Whiskeytown - A short interview's journey into Hell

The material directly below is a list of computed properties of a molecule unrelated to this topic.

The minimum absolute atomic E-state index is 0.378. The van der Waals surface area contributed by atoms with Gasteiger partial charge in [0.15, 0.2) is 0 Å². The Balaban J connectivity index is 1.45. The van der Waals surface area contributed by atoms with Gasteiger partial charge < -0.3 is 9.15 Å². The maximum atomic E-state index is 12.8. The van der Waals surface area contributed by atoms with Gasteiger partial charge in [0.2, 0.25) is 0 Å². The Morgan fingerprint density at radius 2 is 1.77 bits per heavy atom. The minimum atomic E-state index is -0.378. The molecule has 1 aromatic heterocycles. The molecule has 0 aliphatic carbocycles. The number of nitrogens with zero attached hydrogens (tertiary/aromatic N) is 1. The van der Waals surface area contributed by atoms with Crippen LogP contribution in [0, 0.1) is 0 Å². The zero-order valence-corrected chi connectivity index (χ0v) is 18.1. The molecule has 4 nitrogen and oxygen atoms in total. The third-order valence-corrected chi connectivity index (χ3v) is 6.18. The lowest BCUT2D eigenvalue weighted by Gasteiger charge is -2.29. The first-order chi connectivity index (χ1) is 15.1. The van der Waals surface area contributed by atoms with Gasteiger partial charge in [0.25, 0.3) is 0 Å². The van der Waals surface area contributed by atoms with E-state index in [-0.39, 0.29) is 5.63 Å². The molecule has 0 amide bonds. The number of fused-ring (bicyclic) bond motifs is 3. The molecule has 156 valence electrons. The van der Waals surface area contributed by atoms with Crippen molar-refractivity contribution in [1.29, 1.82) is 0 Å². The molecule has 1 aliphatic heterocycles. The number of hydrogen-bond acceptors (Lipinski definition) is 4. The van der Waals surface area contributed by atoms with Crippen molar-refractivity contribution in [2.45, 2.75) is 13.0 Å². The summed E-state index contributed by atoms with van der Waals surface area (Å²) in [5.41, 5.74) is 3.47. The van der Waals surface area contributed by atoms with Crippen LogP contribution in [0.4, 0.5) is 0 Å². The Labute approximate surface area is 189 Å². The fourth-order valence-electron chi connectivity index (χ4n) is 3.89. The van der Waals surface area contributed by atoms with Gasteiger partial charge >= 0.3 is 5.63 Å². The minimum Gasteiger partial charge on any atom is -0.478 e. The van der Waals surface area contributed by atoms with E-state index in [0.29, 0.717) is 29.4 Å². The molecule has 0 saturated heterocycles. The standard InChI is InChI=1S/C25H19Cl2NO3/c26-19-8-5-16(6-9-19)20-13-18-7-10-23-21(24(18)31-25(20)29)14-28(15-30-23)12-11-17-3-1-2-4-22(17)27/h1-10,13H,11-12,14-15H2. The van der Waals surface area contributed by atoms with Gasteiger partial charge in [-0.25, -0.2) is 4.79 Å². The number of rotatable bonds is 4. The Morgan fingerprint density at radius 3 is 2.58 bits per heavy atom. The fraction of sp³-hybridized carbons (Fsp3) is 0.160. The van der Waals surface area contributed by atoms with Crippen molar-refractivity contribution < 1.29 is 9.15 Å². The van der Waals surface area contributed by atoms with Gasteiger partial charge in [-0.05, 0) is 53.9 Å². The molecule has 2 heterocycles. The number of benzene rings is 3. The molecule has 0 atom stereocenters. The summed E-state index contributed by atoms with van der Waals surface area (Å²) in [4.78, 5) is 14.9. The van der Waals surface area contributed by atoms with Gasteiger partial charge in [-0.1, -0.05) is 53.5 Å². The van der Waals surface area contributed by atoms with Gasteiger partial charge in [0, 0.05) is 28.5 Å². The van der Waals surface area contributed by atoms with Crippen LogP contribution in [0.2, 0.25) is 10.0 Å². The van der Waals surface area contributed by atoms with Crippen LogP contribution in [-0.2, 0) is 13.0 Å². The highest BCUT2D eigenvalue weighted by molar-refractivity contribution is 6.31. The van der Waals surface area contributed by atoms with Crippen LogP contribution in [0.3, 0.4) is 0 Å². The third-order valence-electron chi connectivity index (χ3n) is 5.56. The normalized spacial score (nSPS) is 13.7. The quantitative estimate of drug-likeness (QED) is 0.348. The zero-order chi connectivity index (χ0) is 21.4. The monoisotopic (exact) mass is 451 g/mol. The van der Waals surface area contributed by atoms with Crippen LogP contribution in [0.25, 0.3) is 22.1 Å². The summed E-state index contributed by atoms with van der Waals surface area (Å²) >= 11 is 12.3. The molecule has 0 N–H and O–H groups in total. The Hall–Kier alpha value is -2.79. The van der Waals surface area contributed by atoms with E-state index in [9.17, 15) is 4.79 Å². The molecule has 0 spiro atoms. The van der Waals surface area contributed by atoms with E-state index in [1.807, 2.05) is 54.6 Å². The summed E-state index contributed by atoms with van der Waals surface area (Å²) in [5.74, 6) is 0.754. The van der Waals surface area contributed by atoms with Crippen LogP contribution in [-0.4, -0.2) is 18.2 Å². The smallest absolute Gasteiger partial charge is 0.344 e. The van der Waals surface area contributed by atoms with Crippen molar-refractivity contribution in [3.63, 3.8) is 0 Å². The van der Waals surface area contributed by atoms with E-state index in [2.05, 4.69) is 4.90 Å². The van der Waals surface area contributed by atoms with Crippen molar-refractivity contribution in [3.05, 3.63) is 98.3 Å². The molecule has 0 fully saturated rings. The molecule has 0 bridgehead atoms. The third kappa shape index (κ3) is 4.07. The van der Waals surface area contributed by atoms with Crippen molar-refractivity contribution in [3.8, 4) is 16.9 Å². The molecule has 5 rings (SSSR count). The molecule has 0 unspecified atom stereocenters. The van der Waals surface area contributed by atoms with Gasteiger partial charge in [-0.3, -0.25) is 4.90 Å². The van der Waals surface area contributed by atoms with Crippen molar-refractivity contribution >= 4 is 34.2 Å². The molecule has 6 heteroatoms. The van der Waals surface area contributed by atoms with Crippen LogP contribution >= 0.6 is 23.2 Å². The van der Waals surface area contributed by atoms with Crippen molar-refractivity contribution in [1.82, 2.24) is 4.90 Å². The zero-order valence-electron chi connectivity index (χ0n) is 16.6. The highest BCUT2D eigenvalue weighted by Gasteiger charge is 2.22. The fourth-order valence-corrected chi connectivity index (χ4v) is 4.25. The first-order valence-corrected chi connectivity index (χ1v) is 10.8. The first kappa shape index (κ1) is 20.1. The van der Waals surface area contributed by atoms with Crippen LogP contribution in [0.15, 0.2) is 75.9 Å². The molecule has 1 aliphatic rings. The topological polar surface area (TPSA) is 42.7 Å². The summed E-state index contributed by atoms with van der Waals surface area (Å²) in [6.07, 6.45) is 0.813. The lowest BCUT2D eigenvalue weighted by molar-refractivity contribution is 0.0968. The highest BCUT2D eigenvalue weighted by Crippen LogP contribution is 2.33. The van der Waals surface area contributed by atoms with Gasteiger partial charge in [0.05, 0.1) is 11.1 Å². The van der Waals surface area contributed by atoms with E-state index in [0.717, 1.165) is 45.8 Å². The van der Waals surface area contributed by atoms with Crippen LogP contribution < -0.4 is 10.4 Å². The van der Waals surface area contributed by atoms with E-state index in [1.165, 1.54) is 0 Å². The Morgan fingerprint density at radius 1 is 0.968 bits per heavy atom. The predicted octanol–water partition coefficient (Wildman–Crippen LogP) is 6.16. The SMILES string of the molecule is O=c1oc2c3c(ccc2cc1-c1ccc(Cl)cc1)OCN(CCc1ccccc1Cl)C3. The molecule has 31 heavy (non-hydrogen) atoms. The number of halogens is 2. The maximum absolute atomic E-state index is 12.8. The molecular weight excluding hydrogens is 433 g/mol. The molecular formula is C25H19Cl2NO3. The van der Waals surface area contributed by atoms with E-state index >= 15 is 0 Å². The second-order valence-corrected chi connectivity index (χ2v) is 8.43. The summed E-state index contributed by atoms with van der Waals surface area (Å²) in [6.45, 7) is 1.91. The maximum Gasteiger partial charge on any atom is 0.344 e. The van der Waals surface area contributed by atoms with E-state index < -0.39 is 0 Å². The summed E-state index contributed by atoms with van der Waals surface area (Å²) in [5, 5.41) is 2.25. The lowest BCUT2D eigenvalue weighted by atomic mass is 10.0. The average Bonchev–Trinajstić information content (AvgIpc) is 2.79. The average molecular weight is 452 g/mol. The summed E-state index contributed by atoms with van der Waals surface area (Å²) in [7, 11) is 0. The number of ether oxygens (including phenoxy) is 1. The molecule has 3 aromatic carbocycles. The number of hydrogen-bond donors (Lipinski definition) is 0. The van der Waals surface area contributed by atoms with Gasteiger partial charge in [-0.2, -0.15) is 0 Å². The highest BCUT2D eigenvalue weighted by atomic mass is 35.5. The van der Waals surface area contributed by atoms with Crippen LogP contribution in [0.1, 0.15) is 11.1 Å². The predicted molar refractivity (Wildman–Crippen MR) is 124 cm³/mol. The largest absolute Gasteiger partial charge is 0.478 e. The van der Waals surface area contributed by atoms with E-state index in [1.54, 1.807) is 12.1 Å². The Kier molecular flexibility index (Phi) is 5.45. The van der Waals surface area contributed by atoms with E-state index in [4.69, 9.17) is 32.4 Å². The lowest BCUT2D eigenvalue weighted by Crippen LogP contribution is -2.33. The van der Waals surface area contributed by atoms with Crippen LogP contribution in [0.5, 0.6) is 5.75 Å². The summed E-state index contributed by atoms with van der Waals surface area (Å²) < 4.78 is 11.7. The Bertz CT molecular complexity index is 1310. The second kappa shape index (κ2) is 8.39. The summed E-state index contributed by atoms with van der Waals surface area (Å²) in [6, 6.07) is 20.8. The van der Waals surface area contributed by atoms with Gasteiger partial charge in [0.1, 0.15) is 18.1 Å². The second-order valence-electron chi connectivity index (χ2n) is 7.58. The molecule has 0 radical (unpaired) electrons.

I have to tell you about the bizarre thing that happened while I was talking to Ryan Adams for this story. It was at a monthly show called the Songwriters Alliance Series at the Berkeley Cafe. A guy here by the name of Jeff Hart puts it on and invites people from local bands to play. Its like those songwriter shows at The Bottom Line in New York City; everybody takes turns playing songs theyve written, wished theyd written, etc. Anyway, Ryan was a last-minute replacement for Chris Stamey at the most recent one. Two people from the band Dish also played; you may have heard of them (their record just came out on Interscope). It was at the Berkeley Cafe, and a smallish crowd of about two dozen was there, including this strange drunken fellow who said he was Kenneth from Nashville. He was getting in everybodys face trying to talk his way onstage. He buttonholed Jeff and said he should let him onstage because, Im reeeeeeeal gooooood. In fact, Im the shit. In retrospect, it was probably a bad idea to let him on. But he seemed harmless so they called him up at the very end probably on the one-in-a-million chance that the guy was Wild Man Fishers long-lost cousin. But no, he was predictably pathetic. Jeff loaned him a guitar and the guy couldnt even strum or sing, much less remember the words to anything. Drunken and sad. Jeff handled it as gracefully as anyone could have and brought the show to a close (Kenneth wouldve sat up there babbling all night if they had let him). Afterward, people were milling around and packing up to leave, but Kenneth was getting weirder and creepier by the second. He was sitting at the bar and began making strange statements and threats. He said he had two weeks to live, his wife just died, he had a knife and planned to walk outside and kill the first three people he saw, and so on. Then he picked up a barstool and slammed it down. I was sitting at a table nearby talking to Ryan and taking notes for quotes while this was going on. My back was to Kenneth, and the barstool slam sounded like a gunshot, which was scary. That was about the time the cops showed up, shining flashlights at the guy. He cowered behind the bar, vowing to cut anybody who came anywhere near him. We all stood there watching, wondering what the hell would happen. Then the guy said, Dont make me shoot, which made the cops think he might have a gun. So they cleared the room and a standoff ensued. Thus ended my interview with Ryan the first time Ive ever had one called on account of third-party psychosis. Fortunately, it was for this here short piece, so I didnt need much in the way of quotes. Anyway, they herded us all outside and we hung out on the sidewalk, wondering what to do. All the musicians still had their instruments inside, so they were stuck. I hung around for almost an hour and called it a night at 2 a.m., when it became clear nothing would happen anytime soon. At 3:30 a.m., the cops finally called in the riot squad in helmets to drag him out. Kenneth had barricaded himself behind the bar and was reportedly serenading the cops with Jeffs guitar, which was unfortunately damaged when they went in and got him. Jeffs video camera was also broken in the scuffle (he tapes all these shows for posterity). Apparently, Kenneth has a long history of crime and mental instability, and had just gotten out of the local mental hospital two days earlier. I wonder why they let him out; he obviously wasnt ready for the world. Anyway, pretty exciting for a Wednesday night in Mayberry. Amusing, but sad, although maybe Ryan will get some song fodder out of it. And now .... WHISKEYTOWN While the Raleigh-Durham-Chapel Hill, N.C., Triangle is better-known as an oasis of hip indie-rock like Archers of Loaf and Superchunk, the area also has a handful of ace country-rock bands. The Backsliders are the acknowledged kingpins of the subset (think hardcore honky-tonk), and Pine States shows are good for lots of laughs (think the Tubes covering George Jones and Hank Williams Senior, that is). But the most inspired outfit of the bunch is Whiskeytown. The bands main drawing card is singer/frontman Ryan Adams, whose voice and songwriting show astounding maturity for a mere 21-year-old. Adams writes with the same brand of acid-tipped pen as James McMurtry and sings in an angelic Gram Parsons tenor twang, while the other four players veer crazily back and forth between rock and bluegrass and country and punk, sometimes all at once. Whiskeytown first came together last year after the acrimonious breakup of Adams previous band, the Patty Duke Syndrome. By then, the more countrified songs he was beginning to write didnt fit Patty Dukes rawer punk sound, anyway. Or as Adams puts it in the chorus of the Whiskeytown song Angels Are Messengers From God: So I started this damn country band / Cause punk rock was too hard to sing. Not that he really believes that. People in punk bands around here are starting to do other things because punk rock just gets old after a while, says Adams. Whiskeytown is five completely different people whose main focus is to write good songs. Were not the sort of friends who hang out a lot and get real buddy-buddy. This whole band is sort of an accident. If anything happens, it happens. Thus far, Whiskeytown has released a four-song, 7-inch EP titled Angels on the local independent label Mood Food Records. Its a fine effort that includes the aforementioned Angels Are Messengers From God and three other songs. But the bands best recorded work to date is its incredible version of Blank Generation on the locally produced Richard Hell tribute album Who the Hell. Its a brilliant arrangement, built around Caitlin Carys woozy fiddle and a cackling chorus straight out of an otherworldly Grand Ol Opry. Perhaps theyll top it with the full-length album in the works for later this fall (which will also be released on Mood Food). Theres a lot of severity to the songs; a lot of them are really emotive and heavy, Adams says of the album's material. Some that I wrote belong to other people: They were written for someone specific to hear. Theres a good depressive feel to some of them, and a heartwarming feel, too. But the hopefulness definitely comes from the music, not the material.